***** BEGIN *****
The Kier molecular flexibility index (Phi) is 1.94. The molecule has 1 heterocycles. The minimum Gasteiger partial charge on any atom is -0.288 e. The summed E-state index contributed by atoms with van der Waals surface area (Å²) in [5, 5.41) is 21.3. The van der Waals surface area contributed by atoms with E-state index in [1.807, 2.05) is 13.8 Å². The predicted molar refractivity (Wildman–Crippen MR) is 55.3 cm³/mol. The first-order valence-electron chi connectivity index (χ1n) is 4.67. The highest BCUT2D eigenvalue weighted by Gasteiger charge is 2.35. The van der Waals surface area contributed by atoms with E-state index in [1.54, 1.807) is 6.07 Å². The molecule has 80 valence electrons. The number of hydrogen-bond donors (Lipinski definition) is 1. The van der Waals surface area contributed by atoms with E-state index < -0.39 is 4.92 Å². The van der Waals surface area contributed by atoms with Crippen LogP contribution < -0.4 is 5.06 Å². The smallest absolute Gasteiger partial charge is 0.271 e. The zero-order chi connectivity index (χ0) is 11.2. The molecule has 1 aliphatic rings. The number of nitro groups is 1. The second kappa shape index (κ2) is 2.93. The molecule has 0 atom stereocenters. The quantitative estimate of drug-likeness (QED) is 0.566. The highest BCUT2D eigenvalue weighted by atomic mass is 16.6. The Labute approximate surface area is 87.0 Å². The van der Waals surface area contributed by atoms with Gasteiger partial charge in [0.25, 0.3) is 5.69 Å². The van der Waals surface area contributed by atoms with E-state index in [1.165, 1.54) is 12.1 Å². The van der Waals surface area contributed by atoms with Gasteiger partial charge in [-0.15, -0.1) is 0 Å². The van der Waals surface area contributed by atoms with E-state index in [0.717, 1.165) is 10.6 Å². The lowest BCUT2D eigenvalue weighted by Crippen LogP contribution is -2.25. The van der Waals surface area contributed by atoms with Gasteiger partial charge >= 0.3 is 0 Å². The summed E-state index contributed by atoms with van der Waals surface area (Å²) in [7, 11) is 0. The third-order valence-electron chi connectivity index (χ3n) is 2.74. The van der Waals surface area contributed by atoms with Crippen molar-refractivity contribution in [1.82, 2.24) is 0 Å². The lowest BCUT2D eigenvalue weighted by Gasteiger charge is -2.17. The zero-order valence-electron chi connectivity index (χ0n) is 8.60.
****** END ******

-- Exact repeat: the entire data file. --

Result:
The Kier molecular flexibility index (Phi) is 1.94. The molecule has 1 heterocycles. The minimum Gasteiger partial charge on any atom is -0.288 e. The summed E-state index contributed by atoms with van der Waals surface area (Å²) in [5, 5.41) is 21.3. The van der Waals surface area contributed by atoms with E-state index in [1.807, 2.05) is 13.8 Å². The predicted molar refractivity (Wildman–Crippen MR) is 55.3 cm³/mol. The first-order valence-electron chi connectivity index (χ1n) is 4.67. The highest BCUT2D eigenvalue weighted by Gasteiger charge is 2.35. The van der Waals surface area contributed by atoms with E-state index in [1.54, 1.807) is 6.07 Å². The molecule has 80 valence electrons. The number of hydrogen-bond donors (Lipinski definition) is 1. The van der Waals surface area contributed by atoms with E-state index < -0.39 is 4.92 Å². The van der Waals surface area contributed by atoms with Crippen LogP contribution < -0.4 is 5.06 Å². The smallest absolute Gasteiger partial charge is 0.271 e. The zero-order chi connectivity index (χ0) is 11.2. The molecule has 1 aliphatic rings. The number of nitro groups is 1. The second kappa shape index (κ2) is 2.93. The molecule has 0 atom stereocenters. The quantitative estimate of drug-likeness (QED) is 0.566. The highest BCUT2D eigenvalue weighted by atomic mass is 16.6. The Labute approximate surface area is 87.0 Å². The van der Waals surface area contributed by atoms with Gasteiger partial charge in [0.25, 0.3) is 5.69 Å². The van der Waals surface area contributed by atoms with E-state index in [1.165, 1.54) is 12.1 Å². The van der Waals surface area contributed by atoms with Gasteiger partial charge in [-0.15, -0.1) is 0 Å². The van der Waals surface area contributed by atoms with E-state index in [0.717, 1.165) is 10.6 Å². The lowest BCUT2D eigenvalue weighted by Crippen LogP contribution is -2.25. The van der Waals surface area contributed by atoms with Gasteiger partial charge >= 0.3 is 0 Å². The summed E-state index contributed by atoms with van der Waals surface area (Å²) in [7, 11) is 0. The third-order valence-electron chi connectivity index (χ3n) is 2.74. The van der Waals surface area contributed by atoms with Crippen molar-refractivity contribution in [1.82, 2.24) is 0 Å². The lowest BCUT2D eigenvalue weighted by Gasteiger charge is -2.17. The zero-order valence-electron chi connectivity index (χ0n) is 8.60.